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FroggMag founders work with traditional Indian artisans to create unique games and puzzles for children

Finding age-appropriate toys and puzzles for children is no child’s play. Like many Indian parents, Shalinee Ghosh and Krishna Kumar had a tough time finding games that had a connection with India when they were shopping for their pre-schoolers. Ten years ago, under their brand name FroggMag, they launched games, jigsaw puzzles, dominoes and activity boxes that draw inspiration from Indian art and heritage.

Today, the brand has accessories, home decor, jewellery, gifts and scarves. But their USP is undoubtedly the games and puzzles they create for children, which now include an exclusive collection for the National Museum, Delhi, and the Reitberg Museum in Zurich.

Shalinee, a graduate of the National Institute of Design, began by designing travel guides. Avid travellers, both she and Krishna Kumar felt that there was a huge gap in the segment for souvenirs from India. She says, “We started making souvenirs for tourists, products that tell a story about the country and her people.”

Jigsaw puzzles and games based on Indian art and heritage  (Source: SPECIAL ARRANGEMENT)

Beginning with fridge magnets that had motifs of the Taj Mahal and Amber Fort in addition to images of monuments in Goa, Khajuraho, and Delhi, they moved on to explore Indian art traditions and motifs in textiles such as Kalamkari and Baluchari.

Products of FroggMag, such as jigsaw puzzles and games, are based on Indian art and heritage  (Source: SPECIAL ARRANGEMENT)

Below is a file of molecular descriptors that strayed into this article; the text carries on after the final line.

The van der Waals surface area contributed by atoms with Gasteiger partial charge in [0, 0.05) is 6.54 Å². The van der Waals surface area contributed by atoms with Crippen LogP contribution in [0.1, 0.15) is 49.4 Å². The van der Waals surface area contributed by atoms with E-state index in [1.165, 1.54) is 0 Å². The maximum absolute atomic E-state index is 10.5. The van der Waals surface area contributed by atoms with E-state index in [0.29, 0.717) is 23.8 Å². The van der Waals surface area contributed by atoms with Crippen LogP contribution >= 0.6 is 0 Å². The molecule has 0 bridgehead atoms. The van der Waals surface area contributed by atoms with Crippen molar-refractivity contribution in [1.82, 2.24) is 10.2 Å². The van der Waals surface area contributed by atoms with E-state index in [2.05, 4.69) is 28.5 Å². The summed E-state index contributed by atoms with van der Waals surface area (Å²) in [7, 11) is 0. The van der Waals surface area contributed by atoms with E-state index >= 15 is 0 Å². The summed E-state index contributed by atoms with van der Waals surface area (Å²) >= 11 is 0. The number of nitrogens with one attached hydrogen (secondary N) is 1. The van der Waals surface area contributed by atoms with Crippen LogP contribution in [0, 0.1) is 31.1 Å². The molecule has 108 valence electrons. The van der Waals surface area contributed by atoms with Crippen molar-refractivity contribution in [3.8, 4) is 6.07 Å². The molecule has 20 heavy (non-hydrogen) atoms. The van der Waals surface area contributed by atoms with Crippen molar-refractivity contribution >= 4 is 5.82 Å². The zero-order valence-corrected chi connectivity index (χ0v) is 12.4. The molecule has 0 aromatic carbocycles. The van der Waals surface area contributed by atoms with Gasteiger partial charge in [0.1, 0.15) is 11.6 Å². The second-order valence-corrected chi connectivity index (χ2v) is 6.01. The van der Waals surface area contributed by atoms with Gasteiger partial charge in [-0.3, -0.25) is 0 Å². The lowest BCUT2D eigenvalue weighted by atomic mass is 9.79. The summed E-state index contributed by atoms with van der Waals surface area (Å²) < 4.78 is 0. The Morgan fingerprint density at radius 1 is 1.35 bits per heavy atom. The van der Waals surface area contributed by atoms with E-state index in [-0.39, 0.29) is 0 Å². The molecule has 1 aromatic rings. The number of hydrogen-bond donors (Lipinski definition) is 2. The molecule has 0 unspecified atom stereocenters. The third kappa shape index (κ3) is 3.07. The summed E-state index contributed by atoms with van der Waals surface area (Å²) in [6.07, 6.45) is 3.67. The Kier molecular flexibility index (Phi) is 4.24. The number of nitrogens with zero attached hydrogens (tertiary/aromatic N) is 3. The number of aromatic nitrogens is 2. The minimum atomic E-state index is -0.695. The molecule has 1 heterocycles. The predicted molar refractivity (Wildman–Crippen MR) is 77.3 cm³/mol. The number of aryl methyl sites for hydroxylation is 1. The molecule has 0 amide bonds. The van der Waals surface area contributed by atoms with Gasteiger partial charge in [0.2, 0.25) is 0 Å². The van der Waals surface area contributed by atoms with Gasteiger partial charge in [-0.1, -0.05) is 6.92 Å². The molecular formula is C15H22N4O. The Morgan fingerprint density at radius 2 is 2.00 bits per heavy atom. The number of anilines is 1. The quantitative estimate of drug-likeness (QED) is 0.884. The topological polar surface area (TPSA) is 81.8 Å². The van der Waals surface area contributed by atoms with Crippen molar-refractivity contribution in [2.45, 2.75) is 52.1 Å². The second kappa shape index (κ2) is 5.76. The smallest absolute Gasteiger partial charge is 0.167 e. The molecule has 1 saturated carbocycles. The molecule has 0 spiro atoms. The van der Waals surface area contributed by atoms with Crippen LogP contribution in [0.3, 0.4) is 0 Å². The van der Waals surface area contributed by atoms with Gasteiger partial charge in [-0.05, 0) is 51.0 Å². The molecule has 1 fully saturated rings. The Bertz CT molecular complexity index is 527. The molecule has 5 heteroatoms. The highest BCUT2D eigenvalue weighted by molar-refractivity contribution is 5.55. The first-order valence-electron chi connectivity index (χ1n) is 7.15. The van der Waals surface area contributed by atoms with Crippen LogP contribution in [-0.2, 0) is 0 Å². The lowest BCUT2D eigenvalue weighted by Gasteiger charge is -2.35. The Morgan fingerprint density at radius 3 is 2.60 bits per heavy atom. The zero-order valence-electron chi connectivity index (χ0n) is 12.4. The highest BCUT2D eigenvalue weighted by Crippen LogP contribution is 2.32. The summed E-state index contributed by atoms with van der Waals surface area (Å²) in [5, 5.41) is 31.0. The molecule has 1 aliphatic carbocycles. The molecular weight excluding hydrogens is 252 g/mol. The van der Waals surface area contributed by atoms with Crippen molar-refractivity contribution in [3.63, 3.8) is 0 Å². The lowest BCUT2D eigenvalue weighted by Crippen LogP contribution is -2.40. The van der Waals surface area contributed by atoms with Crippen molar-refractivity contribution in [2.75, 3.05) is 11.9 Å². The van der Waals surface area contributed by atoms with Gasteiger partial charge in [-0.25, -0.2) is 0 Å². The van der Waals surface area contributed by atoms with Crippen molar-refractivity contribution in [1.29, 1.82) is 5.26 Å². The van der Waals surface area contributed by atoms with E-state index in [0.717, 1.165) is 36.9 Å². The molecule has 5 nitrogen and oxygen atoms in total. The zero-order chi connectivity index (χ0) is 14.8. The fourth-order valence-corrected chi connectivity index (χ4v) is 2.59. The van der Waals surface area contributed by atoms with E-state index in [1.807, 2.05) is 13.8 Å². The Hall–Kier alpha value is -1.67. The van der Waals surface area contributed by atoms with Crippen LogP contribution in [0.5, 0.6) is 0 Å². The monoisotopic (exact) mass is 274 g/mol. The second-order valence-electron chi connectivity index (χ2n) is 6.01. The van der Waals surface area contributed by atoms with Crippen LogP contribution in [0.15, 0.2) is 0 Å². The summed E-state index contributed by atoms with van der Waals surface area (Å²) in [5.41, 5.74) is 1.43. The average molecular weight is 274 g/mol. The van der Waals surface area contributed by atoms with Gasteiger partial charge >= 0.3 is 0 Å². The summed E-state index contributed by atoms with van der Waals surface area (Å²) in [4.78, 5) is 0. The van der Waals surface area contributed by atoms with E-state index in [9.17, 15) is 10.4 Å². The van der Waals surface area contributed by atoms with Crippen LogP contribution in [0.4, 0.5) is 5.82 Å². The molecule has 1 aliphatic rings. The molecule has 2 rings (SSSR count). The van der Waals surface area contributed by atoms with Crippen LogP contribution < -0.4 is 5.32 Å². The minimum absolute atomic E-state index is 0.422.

“When we found there was hardly anything for parents who wanted to help children discover India’s rich treasure trove of arts, we decided to design our own products such as jigsaw puzzles, memory games and so on based on different art traditions of India,” says Shalinee. She adds: “When we wanted to name our company, we decided to call it Froggmag because initially, our plan was to make fridge magnets. Frogs have this habit of sticking on to an object and so we combined Frogs and magnets and decided to call it FroggMag.”

The couple wanted games that engaged children in different age groups and even adults. Their jigsaw puzzles are based on Indian art traditions such as mural art, Kalighat pat, Madhubani, the tribal art of the Gonds and Bhils, Pattachitra, Warli, Thanka, Mughal miniatures, Nakashi, Pichwai and so on.

“We requested artists to create designs for us. These help children discover their artistic heritage and also finetune their motor skills. Parents can tell them about the art, the story it represents and the style of the artist,” says Shalinee.

Memory game based on Indian art (Source: SPECIAL ARRANGEMENT)

There are also mix-and-match memory games. The cards feature pictures of Pattachitra animals or Varanasi wooden birds, with eight pairs to choose from in each. The range of games – designed for pre-schoolers to teenagers and adults — require participants to find pairs of cards, all of which are derived from from art traditions of India. So, if you are keen on architecture, pick one that has 36 pairs that are based on designs of Goan windows. Or else play a memory game with 36 pairs of Mughal miniature flowers.

Some jigsaw puzzles are based on Indian monuments while some interesting art forms prompted Shalinee to turn them into puzzles. “For instance, I am fascinated by the face art of Theyyam artists in Kerala. So we had their photographs taken, and had them redone as jigsaw puzzles of 63 pieces. Designed for little hands, the pieces are bigger and fewer in numbers such as two-piece and four-piece puzzles,” she explains.

The magnetic puzzles with slightly bigger pieces, featuring a Gond peacock, a Bhil butterfly or a Madhubani fish, can be assembled even on moving vehicles. “In addition to the art form, children can learn about colours, shapes and, perhaps, make their own stories about the animals,” says Shalinee.

Once you manage to put the pieces together by matching shapes and colours, with some patience and luck, a beautifully reproduced Phad or Thanka painting can be framed for your home. Or Bhil deer and elephants for your child’s room.

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